Who is Kathy Baker?
Kathy Baker, a front end member of the Baby Boomer generation, along with a younger brother (4.5 years) were born in Jackson, Michigan, and moved to Battle Creek when her father, a Battle Creek native, accepted a job with the Carton & Container division of Post Cereals. Her father was extremely talented - and while college was not part of his parents' expectations, developed life skills and abilities that were used until his death at 96; Kathy’s mother graduated from high school (two years early) to attend Central State Teacher's College and had an amazing ability to connect in a genuine, unique way with students, fellow educators, church members and any person that she met. Kathy received degrees from Lakeview HS, Kellogg Community College, Central MIchigan University (BA) and Western Michigan University (MA). She had a successful 35.5 years in elementary education for Battle Creek Public Schools. Retirement allowed her to volunteer in her inner-city school, local non-profits and her church. She appreciates research done by her mother on her French & French Canadian family along with a genealogy book on her father's Biblical and English/Scottish connections and the avenues they have opened for her. The decision to participate in the Facing Whiteness project forced her to explore in depth issues and topics that stretched and challenged her in personal beliefs, relationships to others of different races and society in general. Through this, she's come to realize that seeing things from the perspective of another race is an ongoing challenge.
Excerpt from interview with Kathy Baker by Whitney Dow, 2017
Baker: [17:31:05] Okay. I lived in Jackson, Michigan originally. My mother was an educator in the high school. My dad worked for an optical company, and he was hired after he got out of the service, and worked there. Lived two blocks from the school, [laughs] so I couldn’t really skip school. I don’t remember too much about the neighborhood except that our house was two blocks from school. We had some good friends that we met through church. Basically, I’m assuming a white neighborhood. I don’t have any way to really know, but based on the friends we had. We moved to Battle Creek when I was second grade, moved to the Lakeview area, and within walking distance of elementary school. Neighborhood was white; there was no question about that. I did discover, though, when my dad died in 2010 and I had the deed to the house, that at one time the area had been restricted and no blacks could buy houses there, which I found very interesting, and kind of like, whoa. I can’t remember the timeframe on it, but when the subdivision was—or when that area was established, it was coming out of World War II, and so they were building a lot of homes. That was part of it. And I don’t know where that came from, but Lakeview was a pull-away from Battle Creek, people that didn’t want to live in the city because the population makeup, which was blacks, moved to Lakeview. And so, Lakeview was very much a white suburb; there was no question about that. So, you know, white neighbors, white school. In the high school I went to, which was Lakeview High School, maybe—I can remember one black student when I was in high school there for the four years. So pretty much that whole area, township, was pretty much white, and a lot of pull-aways from the city itself.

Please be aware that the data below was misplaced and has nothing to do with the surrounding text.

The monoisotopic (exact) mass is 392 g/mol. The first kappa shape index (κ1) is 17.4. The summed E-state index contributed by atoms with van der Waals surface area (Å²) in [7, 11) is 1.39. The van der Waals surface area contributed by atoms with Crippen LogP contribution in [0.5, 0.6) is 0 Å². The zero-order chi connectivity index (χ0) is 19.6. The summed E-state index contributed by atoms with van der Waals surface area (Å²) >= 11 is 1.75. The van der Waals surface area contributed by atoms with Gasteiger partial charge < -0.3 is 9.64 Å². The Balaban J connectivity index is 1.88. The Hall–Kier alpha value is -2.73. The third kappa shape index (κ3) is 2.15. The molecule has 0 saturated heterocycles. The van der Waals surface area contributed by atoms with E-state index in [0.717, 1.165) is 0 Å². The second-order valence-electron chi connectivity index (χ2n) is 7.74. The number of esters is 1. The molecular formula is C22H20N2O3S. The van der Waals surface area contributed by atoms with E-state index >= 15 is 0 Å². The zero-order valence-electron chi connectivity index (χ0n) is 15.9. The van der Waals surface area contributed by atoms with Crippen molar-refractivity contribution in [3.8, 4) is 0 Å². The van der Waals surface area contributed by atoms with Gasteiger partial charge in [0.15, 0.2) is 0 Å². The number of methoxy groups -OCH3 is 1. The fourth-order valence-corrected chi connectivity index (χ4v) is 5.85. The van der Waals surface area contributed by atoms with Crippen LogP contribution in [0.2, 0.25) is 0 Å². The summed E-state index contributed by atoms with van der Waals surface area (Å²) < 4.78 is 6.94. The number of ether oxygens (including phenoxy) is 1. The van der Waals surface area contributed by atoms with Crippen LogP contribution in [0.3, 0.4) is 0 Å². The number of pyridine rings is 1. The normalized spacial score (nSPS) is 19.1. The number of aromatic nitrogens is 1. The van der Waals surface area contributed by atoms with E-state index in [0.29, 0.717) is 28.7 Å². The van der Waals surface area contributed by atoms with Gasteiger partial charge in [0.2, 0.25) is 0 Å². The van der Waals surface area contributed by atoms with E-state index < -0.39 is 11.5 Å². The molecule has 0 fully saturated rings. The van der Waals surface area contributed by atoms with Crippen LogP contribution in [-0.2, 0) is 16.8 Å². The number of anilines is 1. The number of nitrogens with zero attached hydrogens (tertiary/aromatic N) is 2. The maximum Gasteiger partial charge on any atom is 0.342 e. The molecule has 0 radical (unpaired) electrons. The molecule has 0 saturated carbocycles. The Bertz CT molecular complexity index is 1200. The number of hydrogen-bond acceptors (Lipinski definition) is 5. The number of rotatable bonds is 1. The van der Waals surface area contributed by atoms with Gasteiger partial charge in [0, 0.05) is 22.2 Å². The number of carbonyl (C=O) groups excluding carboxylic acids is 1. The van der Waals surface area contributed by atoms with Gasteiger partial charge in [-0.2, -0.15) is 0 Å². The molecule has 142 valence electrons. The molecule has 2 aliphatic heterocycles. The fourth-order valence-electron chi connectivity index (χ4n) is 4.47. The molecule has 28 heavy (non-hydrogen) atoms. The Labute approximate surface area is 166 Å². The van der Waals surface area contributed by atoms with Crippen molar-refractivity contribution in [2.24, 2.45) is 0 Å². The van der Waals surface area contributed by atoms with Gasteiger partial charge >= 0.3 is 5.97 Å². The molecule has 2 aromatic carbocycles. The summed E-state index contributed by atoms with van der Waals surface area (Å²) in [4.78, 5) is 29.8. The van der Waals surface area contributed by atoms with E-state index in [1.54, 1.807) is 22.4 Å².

Q: And as a young woman, girl and young woman growing up, when did you—do you remember a time when you started to become conscious of your race?
Baker: [17:33:12] No. [laughs] Interestingly enough, I worked—I got hired—I went to Central Michigan University, was hired to teach at a black school. And so, the elementary school that I taught at, and stayed with until it closed in ’99, was ninety-five percent black. And no, so I really don’t know that I could ever say that I was cognizant that I was white, versus black.
Q: So, take me through that. Even though you taught a school that was ninety-five percent black, you didn’t think of yourself as a white teacher in a black school?
Baker: [17:33:52] Not really. I mean, not really. I had students that would—[laughs] I hadn’t thought about this story in a long time—I had a student that came to me. The teacher next to me was absent. She had a sub. And the sub was white. And this student [laughs] came over and said, “Miss Baker, Miss Baker, guess what! We’ve got a sub, and she’s white.” And it didn’t dawn on me that—and I just remember my reaction was that’s kind of interesting that this child would come and tell me that, because I obviously am not black. So, no, I just—I guess I just never thought myself as—of—in that way.